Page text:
Objective: To assess the implementation of teleneurology (TN), including patient and clinician experiences, during the coronavirus respiratory disease 2019 (COVID-19) pandemic.
Methods: We studied synchronous (video visit) and asynchronous (store-and-forward, patient-portal evaluation, remote monitoring) TN utilization in the Mount Sinai Health System Neurology Department in New York, 2 months before and after the start of our department's response to the pandemic in mid-March 2020. Weekly division meetings enabled ongoing assessments and analysis of barriers and facilitators according to the Consolidated Framework for Implementation Research and the Expert Recommendations for Implementing Change models. We used postvisit surveys of clinicians (from April 13 to May 15, 2020) and patients (from May 11 to 15, 2020) to determine technology platforms used, and TN experience and acceptability, using Likert scales (1 = very poor/unlikely to 5 = very good/likely).
Results: Over the 4-month period, 117 TN clinicians (n = 14 subspecialties) conducted 4,225 TN visits with 3,717 patients (52 pre- vs 4,173 post-COVID-19). No asynchronous TN services were delivered. Post-COVID-19, the number of TN clinicians, subspecialties performing TN, and visits increased by 963%, 133%, and 7,925%, respectively. Mean acceptability among patients and clinicians was 4.7 (SD 0.6) and 3.4 (SD 1.6), respectively. Most video visits were completed using Epic MyChart (78.5%) and Zoom (8.1%). TN implementation facilitators included Medicare geographic restriction waivers, development of clinician educational materials, and MyChart outreach programs for patients experiencing technical difficulties.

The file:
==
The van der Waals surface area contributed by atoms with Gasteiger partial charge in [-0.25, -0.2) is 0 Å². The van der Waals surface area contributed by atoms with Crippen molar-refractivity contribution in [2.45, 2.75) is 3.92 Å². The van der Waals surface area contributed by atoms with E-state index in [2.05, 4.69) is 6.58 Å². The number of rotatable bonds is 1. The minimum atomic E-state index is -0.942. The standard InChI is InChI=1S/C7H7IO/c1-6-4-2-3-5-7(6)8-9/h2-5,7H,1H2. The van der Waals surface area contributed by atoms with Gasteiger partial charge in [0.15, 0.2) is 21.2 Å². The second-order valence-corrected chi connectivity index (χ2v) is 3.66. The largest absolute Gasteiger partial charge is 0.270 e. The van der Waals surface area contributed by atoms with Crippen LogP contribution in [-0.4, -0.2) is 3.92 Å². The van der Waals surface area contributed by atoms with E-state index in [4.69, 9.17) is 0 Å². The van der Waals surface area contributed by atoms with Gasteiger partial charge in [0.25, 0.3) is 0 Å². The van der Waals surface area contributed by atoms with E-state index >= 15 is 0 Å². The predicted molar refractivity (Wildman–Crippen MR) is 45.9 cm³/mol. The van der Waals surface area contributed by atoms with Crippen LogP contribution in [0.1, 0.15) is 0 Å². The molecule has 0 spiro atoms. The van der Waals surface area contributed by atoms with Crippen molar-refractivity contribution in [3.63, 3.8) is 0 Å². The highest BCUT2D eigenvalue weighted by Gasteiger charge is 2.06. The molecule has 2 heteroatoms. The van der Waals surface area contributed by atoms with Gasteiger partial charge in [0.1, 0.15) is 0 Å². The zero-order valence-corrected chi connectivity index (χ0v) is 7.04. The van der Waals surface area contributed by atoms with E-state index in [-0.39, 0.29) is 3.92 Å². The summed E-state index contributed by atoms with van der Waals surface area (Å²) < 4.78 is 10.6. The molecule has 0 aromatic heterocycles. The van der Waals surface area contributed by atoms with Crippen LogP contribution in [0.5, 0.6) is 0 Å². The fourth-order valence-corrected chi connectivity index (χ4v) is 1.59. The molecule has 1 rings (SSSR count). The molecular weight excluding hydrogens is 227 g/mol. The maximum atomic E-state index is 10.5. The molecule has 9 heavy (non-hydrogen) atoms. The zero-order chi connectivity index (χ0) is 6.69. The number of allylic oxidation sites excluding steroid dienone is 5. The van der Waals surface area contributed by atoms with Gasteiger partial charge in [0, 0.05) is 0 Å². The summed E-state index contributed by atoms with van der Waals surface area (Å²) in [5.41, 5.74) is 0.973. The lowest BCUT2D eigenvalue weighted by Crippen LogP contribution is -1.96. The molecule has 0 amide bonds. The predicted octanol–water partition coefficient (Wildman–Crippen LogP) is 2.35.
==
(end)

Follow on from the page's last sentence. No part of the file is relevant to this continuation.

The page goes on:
Conclusions: A significant expansion of TN utilization accompanied the COVID-19 response. Patients found TN more acceptable than did clinicians. Proactive application of an implementation framework facilitated rapid and effective TN expansion.
© 2021 American Academy of Neurology.